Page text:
Monday, December 19, 2005


Why I Hate Saturn, Rann and Space Cabby

What do Swamp Thing, Starman, Wonder Woman, Green Lantern (Kyle Rayner) and Superman all have in common? *

OK, besides that. That’s too obvious.

You’ll never get it….

Give up? The one common thread they all share is space.


It isn’t some bias that I’ve suddenly developed. It’s something I’ve discovered that I do. Sort of like sticking one’s hands down one’s pants while watching television. If you want me to continue reading a comic, don’t send your character into space. I will drop your book. That is not a threat. It is just the truth.

When a writer needs to explore a character’s humanity, they have some sick need to have that character bounce their humanity off an alien’s. We all know how these comics turn out, with our hero, hair blowing in some alien wind and framed by an alien sunset saying something dumb like, “Why did I have to go so far away just to appreciate what I have on Earth? Thanks you, aliens.” After witnessing the alien equivalent of a Mexican donkey show, I’d probably have the same feelings about America and Jade. (Hi, Kyle!)

Jack Knight’s father never visited the stars in order to become a better Starman. Ted Knight was Starman and dammit, that’s all we needed to know. Ted Knight didn’t need Space Cabby to show him the way home. Superman should know that whatever problems he had on Earth would still be there when he got back. For Pete’s sake, that’s the type of thing that in another time, Superman would have had to explain to Jimmy Olsen. “Wonder Woman In Space” did nothing for Wonder Woman other than expose the fact that she had no city or supporting cast worth defending.

The main thread that these space stories share is that the characters all went off to space in order to “find their way home” after some kind of soul-shaking personal event in their lives. I don’t know about you but I don’t read Superman for a monthly dose of super-heroic self-doubt. I read comics to reconnect with my humanity, not have it questioned. I know it may sound silly and cold but let’s be honest, we are not there for the superhero, we want the superhero to be there for us. If you wanna see me run away from a hero, all you’ve gotta do is have them whine. The space adventure has become the superhero equivalent of the therapist couch and we, the readers, are left to decide on whether or not we want to pay for the journey.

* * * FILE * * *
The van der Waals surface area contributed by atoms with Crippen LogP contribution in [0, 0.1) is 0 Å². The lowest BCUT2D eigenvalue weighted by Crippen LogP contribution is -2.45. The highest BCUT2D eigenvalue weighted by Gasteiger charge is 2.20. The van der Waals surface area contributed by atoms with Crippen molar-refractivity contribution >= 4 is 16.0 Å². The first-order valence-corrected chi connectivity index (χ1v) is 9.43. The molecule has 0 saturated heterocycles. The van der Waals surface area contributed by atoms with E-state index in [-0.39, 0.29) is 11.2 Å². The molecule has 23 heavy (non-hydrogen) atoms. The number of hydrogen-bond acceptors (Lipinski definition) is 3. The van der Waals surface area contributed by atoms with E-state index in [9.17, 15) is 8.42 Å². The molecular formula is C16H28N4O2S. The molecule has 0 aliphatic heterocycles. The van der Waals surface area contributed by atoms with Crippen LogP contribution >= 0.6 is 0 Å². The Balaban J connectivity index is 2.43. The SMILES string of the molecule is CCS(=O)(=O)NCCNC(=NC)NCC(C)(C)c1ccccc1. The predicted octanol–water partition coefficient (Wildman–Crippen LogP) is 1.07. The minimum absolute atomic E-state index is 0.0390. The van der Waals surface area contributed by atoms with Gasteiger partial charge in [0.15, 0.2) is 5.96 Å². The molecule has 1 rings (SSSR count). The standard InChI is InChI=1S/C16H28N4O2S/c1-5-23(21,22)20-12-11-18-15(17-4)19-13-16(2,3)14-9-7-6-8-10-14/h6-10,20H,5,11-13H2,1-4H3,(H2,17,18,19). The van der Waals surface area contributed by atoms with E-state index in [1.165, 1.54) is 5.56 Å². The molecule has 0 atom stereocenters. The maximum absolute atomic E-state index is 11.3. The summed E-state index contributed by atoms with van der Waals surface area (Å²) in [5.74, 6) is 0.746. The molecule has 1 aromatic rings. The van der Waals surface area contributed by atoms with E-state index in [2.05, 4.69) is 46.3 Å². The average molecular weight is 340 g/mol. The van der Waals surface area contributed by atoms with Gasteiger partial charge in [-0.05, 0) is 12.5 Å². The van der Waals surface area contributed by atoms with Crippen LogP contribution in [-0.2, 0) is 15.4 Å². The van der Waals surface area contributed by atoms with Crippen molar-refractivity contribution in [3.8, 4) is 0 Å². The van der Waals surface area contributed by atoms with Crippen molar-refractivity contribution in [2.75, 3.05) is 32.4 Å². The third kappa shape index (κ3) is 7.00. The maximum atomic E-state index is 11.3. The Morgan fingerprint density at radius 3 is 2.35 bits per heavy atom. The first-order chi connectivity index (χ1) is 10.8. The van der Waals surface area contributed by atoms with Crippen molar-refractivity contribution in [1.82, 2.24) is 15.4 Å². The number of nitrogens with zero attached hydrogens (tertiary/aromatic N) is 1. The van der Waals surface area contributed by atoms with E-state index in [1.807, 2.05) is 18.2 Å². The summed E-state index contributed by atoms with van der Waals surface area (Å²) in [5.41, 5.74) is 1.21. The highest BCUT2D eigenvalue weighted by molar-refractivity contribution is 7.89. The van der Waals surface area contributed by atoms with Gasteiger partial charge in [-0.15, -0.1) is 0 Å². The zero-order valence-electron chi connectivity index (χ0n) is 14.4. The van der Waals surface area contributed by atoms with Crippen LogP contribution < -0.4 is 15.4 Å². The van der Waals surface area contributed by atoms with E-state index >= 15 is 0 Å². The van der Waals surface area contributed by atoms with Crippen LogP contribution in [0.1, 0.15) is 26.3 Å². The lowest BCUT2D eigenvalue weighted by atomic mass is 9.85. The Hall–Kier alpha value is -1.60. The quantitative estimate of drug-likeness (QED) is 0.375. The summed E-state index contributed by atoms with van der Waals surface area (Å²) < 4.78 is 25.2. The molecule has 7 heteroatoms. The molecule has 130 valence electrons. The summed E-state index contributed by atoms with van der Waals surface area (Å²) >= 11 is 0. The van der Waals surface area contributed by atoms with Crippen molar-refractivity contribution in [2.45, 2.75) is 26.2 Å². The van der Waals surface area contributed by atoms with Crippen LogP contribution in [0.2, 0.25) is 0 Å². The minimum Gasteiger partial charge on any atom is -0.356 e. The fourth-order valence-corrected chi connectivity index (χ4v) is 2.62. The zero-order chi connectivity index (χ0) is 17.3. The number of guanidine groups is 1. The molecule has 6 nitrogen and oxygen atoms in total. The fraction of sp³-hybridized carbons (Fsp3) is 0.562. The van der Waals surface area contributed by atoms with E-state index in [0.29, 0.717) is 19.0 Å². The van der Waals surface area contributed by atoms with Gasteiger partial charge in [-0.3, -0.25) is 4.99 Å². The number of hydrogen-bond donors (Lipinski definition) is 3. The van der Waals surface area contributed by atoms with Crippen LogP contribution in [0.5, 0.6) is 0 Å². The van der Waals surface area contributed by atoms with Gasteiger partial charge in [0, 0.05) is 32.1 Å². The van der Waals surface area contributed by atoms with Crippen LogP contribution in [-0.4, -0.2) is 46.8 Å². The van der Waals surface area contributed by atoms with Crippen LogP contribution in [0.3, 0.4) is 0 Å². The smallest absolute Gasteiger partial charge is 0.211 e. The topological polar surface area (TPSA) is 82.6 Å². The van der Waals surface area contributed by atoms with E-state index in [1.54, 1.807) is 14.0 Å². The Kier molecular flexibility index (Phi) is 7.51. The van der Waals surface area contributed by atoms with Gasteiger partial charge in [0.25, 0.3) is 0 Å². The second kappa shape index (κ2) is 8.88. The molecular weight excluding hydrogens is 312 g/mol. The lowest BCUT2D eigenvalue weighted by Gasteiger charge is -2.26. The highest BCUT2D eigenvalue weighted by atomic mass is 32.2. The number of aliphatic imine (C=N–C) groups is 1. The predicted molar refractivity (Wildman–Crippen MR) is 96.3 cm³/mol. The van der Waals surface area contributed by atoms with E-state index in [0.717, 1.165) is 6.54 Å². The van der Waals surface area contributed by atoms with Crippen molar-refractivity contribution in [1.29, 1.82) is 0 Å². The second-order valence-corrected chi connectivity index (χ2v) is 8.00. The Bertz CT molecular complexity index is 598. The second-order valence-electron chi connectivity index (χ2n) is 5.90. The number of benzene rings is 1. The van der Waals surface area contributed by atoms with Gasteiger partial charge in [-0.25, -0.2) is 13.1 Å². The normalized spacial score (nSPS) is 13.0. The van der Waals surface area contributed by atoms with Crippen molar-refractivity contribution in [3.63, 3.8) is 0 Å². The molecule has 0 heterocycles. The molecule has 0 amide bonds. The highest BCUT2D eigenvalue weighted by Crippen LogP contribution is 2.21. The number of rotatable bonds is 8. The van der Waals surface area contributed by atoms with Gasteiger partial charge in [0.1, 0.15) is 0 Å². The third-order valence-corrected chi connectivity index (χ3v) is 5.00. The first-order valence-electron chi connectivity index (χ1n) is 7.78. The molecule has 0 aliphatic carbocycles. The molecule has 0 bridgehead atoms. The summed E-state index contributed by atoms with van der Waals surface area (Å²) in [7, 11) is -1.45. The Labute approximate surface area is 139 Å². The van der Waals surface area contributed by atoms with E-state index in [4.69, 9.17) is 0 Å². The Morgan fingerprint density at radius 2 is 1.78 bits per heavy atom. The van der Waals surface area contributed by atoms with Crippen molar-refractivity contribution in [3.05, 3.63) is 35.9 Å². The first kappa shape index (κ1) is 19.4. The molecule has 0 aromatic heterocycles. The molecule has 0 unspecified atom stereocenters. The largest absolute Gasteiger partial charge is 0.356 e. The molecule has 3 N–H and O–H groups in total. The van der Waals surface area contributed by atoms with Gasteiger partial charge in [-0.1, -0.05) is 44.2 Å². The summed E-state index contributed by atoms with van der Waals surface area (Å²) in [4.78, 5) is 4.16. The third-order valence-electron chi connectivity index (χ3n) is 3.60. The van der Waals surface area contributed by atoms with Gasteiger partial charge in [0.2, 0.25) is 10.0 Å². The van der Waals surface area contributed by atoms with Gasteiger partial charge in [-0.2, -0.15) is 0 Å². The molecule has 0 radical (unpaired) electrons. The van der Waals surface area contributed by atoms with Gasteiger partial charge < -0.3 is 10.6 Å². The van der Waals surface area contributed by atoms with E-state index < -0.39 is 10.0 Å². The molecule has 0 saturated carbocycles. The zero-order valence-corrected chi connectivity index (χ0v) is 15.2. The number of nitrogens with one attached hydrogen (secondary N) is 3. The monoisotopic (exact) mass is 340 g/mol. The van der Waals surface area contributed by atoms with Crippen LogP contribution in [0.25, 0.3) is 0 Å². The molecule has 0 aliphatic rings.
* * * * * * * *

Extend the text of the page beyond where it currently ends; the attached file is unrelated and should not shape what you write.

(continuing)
Space just leaves me cold.

* The author of this blog is the pround recipient of two "F's" in two sciences he never used anyway and one "D+" in Earth Sciences with which if he throws a rock at your head, he'll know if it's igneous or somesuch. Do not listen to him.

Swamp Thing did not exactly 'go off to space'; he was sent there quite against his will, and the only issue he had to soul-search about was the fact that he'd been sent to space against his will with no way to get home...

So doesn't quite fit the pattern.
Jack Knight had the ginchiest, most tricked-out, prettiest space ship ever though. Plus, he had a Mother Box programmed with Ted Knight's personiality.

Diagnosis? Awesome.
That's one of the best damnations I've even seen, DVS.

I agree.

A year in space, regardless of the reason, is basically a gigantic filler issue.

I'm the exact opposite, I love space adventure. It's just something about the vastness and the ability to go anywhere and still end up in trouble.
I'm gonna argue against the inclusion of Jack Knight in the context of your argument. I'd have to re-read the stories again, and if I'm wrong, tan my hide, but with the exception of meeting Jor-El, Jack was pretty much in the "let's do this and get home to my sweetie" mode throughout the whole story. It wasn't so much a soul-wandering to find himself and discover his inner soul as it was to do a job he promised to and come home safe (even though her got killed once during the adventure).

On the other hand, James Robinson might be guilty of what you say, in that Jack's space adventures were mainly a way to guest-star a bucketload of DC's space characters and appeal to us fanbulls. Hey look, it's Space Cabbie! And the Legion! And Zorkko! And Adam Strange! And the other Staman! And the other other Starman! It was, to me, the space equivalent of The Books of Magic's trip for Tim Hunter--not so much filler since it told a progressive story, but more a self-indulgence on the act of the writer gearing a plot to the hardcore fans.